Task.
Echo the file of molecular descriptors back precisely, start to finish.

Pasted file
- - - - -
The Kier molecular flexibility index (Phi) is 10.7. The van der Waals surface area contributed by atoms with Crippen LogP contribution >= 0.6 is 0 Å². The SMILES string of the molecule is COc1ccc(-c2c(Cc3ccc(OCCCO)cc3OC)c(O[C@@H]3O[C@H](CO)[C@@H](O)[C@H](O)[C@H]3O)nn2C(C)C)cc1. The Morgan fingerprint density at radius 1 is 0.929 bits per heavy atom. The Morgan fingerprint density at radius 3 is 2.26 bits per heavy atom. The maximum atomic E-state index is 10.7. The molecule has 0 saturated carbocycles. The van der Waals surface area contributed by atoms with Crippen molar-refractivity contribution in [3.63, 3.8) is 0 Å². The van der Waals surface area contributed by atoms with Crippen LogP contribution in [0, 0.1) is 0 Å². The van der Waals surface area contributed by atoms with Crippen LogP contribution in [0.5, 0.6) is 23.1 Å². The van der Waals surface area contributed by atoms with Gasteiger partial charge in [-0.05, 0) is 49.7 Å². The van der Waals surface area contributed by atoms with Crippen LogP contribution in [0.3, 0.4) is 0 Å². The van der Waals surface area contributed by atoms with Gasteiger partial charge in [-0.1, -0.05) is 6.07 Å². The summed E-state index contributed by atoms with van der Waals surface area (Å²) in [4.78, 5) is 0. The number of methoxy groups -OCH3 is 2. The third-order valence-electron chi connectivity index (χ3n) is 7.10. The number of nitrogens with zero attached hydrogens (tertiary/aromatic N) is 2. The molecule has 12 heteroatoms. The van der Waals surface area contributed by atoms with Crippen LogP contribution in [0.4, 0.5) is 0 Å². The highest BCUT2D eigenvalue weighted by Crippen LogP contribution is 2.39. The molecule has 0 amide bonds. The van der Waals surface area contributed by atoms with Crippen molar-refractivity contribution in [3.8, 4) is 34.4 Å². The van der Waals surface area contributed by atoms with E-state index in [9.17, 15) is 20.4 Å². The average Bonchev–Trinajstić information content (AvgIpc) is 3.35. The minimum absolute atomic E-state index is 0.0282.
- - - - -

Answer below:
The Kier molecular flexibility index (Phi) is 10.7. The van der Waals surface area contributed by atoms with Crippen LogP contribution >= 0.6 is 0 Å². The SMILES string of the molecule is COc1ccc(-c2c(Cc3ccc(OCCCO)cc3OC)c(O[C@@H]3O[C@H](CO)[C@@H](O)[C@H](O)[C@H]3O)nn2C(C)C)cc1. The Morgan fingerprint density at radius 1 is 0.929 bits per heavy atom. The Morgan fingerprint density at radius 3 is 2.26 bits per heavy atom. The maximum atomic E-state index is 10.7. The molecule has 0 saturated carbocycles. The van der Waals surface area contributed by atoms with Crippen molar-refractivity contribution in [3.63, 3.8) is 0 Å². The van der Waals surface area contributed by atoms with Crippen LogP contribution in [0, 0.1) is 0 Å². The van der Waals surface area contributed by atoms with Crippen LogP contribution in [0.5, 0.6) is 23.1 Å². The van der Waals surface area contributed by atoms with Gasteiger partial charge in [-0.05, 0) is 49.7 Å². The van der Waals surface area contributed by atoms with Crippen LogP contribution in [0.3, 0.4) is 0 Å². The van der Waals surface area contributed by atoms with Gasteiger partial charge in [-0.1, -0.05) is 6.07 Å². The summed E-state index contributed by atoms with van der Waals surface area (Å²) in [4.78, 5) is 0. The number of methoxy groups -OCH3 is 2. The third-order valence-electron chi connectivity index (χ3n) is 7.10. The number of nitrogens with zero attached hydrogens (tertiary/aromatic N) is 2. The molecule has 12 heteroatoms. The van der Waals surface area contributed by atoms with Crippen LogP contribution in [0.4, 0.5) is 0 Å². The highest BCUT2D eigenvalue weighted by Crippen LogP contribution is 2.39. The molecule has 0 amide bonds. The van der Waals surface area contributed by atoms with Crippen molar-refractivity contribution in [3.8, 4) is 34.4 Å². The van der Waals surface area contributed by atoms with E-state index in [9.17, 15) is 20.4 Å². The average Bonchev–Trinajstić information content (AvgIpc) is 3.35. The minimum absolute atomic E-state index is 0.0282.